This study was conducted between 2019 and 2020 in a large long-term care organization in a major city in the Netherlands. We used a participatory development (PD) design [36, 41, 42]. PD is a form of action research that is based on close collaboration between researchers and participants. The underlying normative idea of participatory practices is that to develop meaningful, innovative and useful practical instruments that have social impact, end-users ought to be included in the developmental process . The goal is to change (care) practice by developing solutions, instruments or services in response to practical problems with those that experience them .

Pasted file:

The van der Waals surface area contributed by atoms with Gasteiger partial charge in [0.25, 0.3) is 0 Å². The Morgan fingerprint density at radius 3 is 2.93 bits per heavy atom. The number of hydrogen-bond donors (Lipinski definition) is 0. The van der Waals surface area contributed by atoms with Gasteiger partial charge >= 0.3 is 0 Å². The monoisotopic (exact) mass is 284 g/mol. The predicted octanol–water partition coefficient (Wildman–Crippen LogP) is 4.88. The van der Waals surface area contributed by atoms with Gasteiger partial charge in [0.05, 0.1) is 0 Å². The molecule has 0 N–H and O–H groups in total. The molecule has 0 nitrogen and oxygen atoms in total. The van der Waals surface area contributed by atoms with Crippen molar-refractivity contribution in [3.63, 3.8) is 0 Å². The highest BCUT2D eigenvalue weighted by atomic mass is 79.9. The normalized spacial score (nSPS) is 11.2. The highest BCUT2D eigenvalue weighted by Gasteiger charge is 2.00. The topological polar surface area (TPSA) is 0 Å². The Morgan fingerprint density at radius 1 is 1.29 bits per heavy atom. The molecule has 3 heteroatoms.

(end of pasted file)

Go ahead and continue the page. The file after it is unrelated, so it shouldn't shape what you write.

This approach is well-suited for conducting research and developing instruments on diversity and social justice issues specifically, as PD pays specific attention to the values and wishes of relevant stakeholders, also those whose voices are usually not heard. This leads to a more just developmental process and also enhances the chance for social impact to occur, as the outcome is more responsive to the needs of the end-users [39, 40]. Additionally, PD is in line with our approach to CES that is rooted in philosophical pragmatism, discourse ethics and hermeneutic ethics and focusses on joint reflection with relevant stakeholders in order to facilitate moral learning on the basis of concrete experiences and contextual knowledge [2, 25, 28, 31,32,33, 36].